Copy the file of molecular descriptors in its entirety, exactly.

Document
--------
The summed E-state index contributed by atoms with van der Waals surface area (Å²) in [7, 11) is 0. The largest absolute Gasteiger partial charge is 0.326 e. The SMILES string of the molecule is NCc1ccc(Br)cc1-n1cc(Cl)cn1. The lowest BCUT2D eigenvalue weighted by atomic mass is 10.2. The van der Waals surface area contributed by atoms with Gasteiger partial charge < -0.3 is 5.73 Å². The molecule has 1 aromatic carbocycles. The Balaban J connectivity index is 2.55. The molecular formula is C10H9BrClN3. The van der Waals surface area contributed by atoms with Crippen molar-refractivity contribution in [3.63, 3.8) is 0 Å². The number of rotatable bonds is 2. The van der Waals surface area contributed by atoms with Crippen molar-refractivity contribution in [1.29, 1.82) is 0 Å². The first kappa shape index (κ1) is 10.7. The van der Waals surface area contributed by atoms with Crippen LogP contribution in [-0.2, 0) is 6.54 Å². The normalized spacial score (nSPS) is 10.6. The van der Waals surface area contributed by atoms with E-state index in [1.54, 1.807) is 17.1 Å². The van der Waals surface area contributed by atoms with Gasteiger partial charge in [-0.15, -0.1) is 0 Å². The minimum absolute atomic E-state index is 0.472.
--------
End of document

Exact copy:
The summed E-state index contributed by atoms with van der Waals surface area (Å²) in [7, 11) is 0. The largest absolute Gasteiger partial charge is 0.326 e. The SMILES string of the molecule is NCc1ccc(Br)cc1-n1cc(Cl)cn1. The lowest BCUT2D eigenvalue weighted by atomic mass is 10.2. The van der Waals surface area contributed by atoms with Gasteiger partial charge < -0.3 is 5.73 Å². The molecule has 1 aromatic carbocycles. The Balaban J connectivity index is 2.55. The molecular formula is C10H9BrClN3. The van der Waals surface area contributed by atoms with Crippen molar-refractivity contribution in [3.63, 3.8) is 0 Å². The number of rotatable bonds is 2. The van der Waals surface area contributed by atoms with Crippen molar-refractivity contribution in [1.29, 1.82) is 0 Å². The first kappa shape index (κ1) is 10.7. The van der Waals surface area contributed by atoms with Crippen LogP contribution in [-0.2, 0) is 6.54 Å². The normalized spacial score (nSPS) is 10.6. The van der Waals surface area contributed by atoms with E-state index in [1.54, 1.807) is 17.1 Å². The van der Waals surface area contributed by atoms with Gasteiger partial charge in [-0.15, -0.1) is 0 Å². The minimum absolute atomic E-state index is 0.472.